Intel’s COVID-19 Response and Readiness Initiative will provide funding to accelerate customer and partner advances in diagnosis, treatment and vaccine development, leveraging technologies such as artificial intelligence, high-performance computing and edge-to-cloud service delivery.
Honeywell will open a new protective mask manufacturing facility in Phoenix and looks to hire up to 500 people to meet demand as the COVID-19 pandemic spreads throughout the United States.
In response to the COVID-19 pandemic, Intel Corporation announced that it will source and donate more than 1 million items of personal protective equipment – masks, gloves and other gear – to healthcare workers. The tech giant will donate masks, gloves, face shields and other gear that they have sourced from its factory stock and emergency supplies, and will continue to look for additional sources of personal protective equipment to donate as quickly as possible.
As new cases of COVID-19 are being confirmed across the globe, here’s what you need to know about the fast-spreading respiratory virus that causes it.
You’ve no doubt had your fill of conjecture and fear from media coverage of the coronavirus. From the Centers for Disease Control to our own Gov. Doug Ducey, we’re getting the latest news on the few who are affected and what the vast majority of us should be doing to take care of ourselves. What gives me cause for confidence is knowing the solutions to this situation will come through innovation.
Practicing social distancing does not require us to separate from the communities we belong to. The exact opposite is true. Now is the time to strengthen your network of employees, vendors, industry peers and customers. Because our standard ways of interacting are on hold and our businesses are stressed in new and different ways, the best thing we can do is cooperate and support one another. Communicate, assist, and be flexible.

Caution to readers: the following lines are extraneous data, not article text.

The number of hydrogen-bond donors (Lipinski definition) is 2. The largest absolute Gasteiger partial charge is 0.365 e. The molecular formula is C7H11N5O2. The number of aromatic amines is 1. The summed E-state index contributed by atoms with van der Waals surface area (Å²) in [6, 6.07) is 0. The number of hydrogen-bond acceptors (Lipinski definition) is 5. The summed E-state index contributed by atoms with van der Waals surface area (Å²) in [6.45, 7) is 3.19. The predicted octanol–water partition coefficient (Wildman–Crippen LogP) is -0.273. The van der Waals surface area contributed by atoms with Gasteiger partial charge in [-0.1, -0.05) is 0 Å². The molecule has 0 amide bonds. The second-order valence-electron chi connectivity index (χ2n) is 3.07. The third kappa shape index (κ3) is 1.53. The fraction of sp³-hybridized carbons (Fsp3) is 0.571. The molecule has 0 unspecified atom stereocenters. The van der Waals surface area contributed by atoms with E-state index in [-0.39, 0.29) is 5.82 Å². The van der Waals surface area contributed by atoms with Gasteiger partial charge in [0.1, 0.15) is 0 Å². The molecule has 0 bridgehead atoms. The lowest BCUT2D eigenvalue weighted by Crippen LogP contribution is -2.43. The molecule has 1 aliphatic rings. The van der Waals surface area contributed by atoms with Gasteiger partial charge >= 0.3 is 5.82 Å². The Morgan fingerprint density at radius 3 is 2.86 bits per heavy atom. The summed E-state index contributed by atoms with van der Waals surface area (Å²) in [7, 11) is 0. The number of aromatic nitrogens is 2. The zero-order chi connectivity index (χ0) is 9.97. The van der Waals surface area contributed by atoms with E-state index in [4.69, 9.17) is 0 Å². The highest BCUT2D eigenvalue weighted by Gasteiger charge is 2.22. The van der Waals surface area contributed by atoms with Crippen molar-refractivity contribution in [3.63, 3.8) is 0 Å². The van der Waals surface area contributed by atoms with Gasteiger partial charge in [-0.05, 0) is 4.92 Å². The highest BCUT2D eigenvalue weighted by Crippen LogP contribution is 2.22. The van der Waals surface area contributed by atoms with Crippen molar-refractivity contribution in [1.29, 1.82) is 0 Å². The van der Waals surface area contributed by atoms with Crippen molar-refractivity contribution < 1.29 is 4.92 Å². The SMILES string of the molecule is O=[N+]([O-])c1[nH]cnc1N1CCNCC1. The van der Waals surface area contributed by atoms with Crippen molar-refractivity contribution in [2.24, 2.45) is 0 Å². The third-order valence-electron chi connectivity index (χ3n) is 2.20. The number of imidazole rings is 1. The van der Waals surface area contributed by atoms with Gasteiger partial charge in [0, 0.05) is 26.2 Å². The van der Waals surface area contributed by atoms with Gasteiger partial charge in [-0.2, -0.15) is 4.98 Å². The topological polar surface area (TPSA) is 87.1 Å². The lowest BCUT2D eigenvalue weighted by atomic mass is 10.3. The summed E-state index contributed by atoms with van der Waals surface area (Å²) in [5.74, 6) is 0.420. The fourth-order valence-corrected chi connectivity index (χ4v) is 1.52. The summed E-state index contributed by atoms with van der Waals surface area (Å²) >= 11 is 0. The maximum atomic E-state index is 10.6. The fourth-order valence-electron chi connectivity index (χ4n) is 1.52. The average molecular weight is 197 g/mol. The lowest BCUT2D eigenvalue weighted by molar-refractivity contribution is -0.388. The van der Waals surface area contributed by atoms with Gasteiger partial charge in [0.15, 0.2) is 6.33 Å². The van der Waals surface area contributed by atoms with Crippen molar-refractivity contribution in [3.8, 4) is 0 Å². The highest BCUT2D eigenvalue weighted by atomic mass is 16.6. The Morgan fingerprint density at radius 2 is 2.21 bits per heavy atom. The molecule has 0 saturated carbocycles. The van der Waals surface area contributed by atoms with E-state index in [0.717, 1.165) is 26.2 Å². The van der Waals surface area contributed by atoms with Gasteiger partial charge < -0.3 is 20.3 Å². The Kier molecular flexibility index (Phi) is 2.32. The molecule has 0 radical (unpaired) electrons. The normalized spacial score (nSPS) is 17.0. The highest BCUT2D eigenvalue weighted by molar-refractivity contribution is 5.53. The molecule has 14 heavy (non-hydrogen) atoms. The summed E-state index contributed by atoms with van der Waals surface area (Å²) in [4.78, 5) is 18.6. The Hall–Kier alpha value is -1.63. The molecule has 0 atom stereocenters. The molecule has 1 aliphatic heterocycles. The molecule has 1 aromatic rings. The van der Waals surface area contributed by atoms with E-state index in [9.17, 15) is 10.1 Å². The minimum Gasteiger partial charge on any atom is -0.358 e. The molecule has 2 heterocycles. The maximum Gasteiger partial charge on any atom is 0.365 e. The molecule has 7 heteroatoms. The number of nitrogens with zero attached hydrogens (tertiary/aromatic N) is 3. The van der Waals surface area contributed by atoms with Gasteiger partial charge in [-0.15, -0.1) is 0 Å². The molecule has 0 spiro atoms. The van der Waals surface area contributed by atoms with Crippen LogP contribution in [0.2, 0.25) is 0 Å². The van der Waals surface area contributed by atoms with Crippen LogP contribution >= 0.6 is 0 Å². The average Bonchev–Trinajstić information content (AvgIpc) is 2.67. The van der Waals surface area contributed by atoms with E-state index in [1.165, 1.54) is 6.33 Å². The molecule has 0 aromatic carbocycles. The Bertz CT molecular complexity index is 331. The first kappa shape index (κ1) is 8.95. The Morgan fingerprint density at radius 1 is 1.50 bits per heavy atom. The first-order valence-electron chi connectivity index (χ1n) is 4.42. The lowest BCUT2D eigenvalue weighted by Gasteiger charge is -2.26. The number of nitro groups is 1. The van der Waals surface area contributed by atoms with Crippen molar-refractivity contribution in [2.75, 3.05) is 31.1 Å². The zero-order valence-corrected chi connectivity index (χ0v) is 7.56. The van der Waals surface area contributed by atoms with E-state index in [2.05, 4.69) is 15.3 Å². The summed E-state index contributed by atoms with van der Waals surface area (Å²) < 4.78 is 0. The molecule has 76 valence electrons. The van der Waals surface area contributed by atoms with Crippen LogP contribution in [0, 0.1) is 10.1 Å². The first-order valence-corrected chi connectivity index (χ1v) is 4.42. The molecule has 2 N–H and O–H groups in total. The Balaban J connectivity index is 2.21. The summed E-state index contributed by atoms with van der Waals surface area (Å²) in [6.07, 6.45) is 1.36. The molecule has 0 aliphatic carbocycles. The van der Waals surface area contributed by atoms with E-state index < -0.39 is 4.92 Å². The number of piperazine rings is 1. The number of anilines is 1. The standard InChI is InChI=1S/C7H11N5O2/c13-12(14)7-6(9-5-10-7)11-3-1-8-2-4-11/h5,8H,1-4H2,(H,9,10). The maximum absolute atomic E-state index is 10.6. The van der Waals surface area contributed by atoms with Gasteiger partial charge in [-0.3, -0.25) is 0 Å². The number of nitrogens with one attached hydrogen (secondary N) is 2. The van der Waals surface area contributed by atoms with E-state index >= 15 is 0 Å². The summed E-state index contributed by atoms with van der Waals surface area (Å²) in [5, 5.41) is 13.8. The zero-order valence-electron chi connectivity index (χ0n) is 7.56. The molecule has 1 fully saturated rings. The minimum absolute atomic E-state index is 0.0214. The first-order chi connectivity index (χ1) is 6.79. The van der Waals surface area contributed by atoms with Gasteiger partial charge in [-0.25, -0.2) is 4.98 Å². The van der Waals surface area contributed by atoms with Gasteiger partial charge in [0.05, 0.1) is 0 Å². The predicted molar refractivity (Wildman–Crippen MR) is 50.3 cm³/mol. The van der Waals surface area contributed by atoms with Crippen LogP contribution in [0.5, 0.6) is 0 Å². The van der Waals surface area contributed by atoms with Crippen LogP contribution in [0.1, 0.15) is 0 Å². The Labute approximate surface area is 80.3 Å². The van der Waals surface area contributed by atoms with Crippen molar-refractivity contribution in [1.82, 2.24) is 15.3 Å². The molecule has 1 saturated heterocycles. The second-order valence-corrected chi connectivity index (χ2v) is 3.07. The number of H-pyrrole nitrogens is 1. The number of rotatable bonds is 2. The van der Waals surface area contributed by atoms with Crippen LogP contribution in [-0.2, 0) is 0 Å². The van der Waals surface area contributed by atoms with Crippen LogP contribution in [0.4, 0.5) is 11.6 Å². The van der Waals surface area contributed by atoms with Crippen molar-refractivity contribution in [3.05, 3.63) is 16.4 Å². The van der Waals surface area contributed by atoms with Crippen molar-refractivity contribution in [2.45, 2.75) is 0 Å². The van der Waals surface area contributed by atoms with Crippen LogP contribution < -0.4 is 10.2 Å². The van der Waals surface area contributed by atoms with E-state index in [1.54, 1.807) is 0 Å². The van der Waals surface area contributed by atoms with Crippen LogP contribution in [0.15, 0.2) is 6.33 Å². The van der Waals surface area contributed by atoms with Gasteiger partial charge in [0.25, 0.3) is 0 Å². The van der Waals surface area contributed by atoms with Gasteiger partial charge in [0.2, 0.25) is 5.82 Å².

TGen’s work in solving disease outbreaks and building genomic surveillance and detection systems. This work includes designing rapid, highly accurate and cost-effective tests for critical pathogens —such as Valley Fever, MRSA and other hospital superbugs, influenza, tuberculosis — finding and describing new disease pathogens, and detecting outbreaks at the earliest possible timepoints and tracking the evolution of these pathogens.
On the heels of a study showing how cancer can be precisely detected by a liquid biopsy blood test created by the Translational Genomics Research Institute (TGen), a new $2.1 million federal grant will enable TGen and Mayo Clinic researchers to fine-tune the system in clinical trials.
Health Information Management Systems, a leading provider of electronic health record (EHR) software with a unique focus on the integrated health care market, announced it joined the Strategic Health Information Exchange Collaborative (SHIEC) as a Strategic Business and Technology (SB&T) Partner.
Support will propel TGen’s plans for a clinical trial to study new treatments for ovarian cancer, and to support TGen’s Center for Rare Childhood Disorders, including funds for genetic sequencing, which helps doctors diagnose pediatric patients.